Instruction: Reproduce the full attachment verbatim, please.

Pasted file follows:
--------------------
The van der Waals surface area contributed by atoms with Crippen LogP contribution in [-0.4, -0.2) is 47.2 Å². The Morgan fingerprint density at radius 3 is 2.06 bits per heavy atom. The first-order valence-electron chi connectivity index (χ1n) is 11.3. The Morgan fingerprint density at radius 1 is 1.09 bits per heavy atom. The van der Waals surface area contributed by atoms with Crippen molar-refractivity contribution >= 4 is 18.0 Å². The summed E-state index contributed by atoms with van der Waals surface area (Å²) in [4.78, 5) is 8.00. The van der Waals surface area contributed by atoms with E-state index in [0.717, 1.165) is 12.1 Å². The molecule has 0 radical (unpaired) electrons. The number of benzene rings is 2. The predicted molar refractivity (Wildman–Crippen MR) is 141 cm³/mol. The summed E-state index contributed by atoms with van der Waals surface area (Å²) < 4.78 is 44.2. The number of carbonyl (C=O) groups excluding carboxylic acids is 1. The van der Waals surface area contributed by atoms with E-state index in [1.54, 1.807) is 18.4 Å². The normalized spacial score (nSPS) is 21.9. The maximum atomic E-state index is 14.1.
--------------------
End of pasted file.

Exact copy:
The van der Waals surface area contributed by atoms with Crippen LogP contribution in [-0.4, -0.2) is 47.2 Å². The Morgan fingerprint density at radius 3 is 2.06 bits per heavy atom. The first-order valence-electron chi connectivity index (χ1n) is 11.3. The Morgan fingerprint density at radius 1 is 1.09 bits per heavy atom. The van der Waals surface area contributed by atoms with Crippen molar-refractivity contribution >= 4 is 18.0 Å². The summed E-state index contributed by atoms with van der Waals surface area (Å²) in [4.78, 5) is 8.00. The van der Waals surface area contributed by atoms with E-state index in [0.717, 1.165) is 12.1 Å². The molecule has 0 radical (unpaired) electrons. The number of benzene rings is 2. The predicted molar refractivity (Wildman–Crippen MR) is 141 cm³/mol. The summed E-state index contributed by atoms with van der Waals surface area (Å²) < 4.78 is 44.2. The number of carbonyl (C=O) groups excluding carboxylic acids is 1. The van der Waals surface area contributed by atoms with E-state index in [1.54, 1.807) is 18.4 Å². The normalized spacial score (nSPS) is 21.9. The maximum atomic E-state index is 14.1.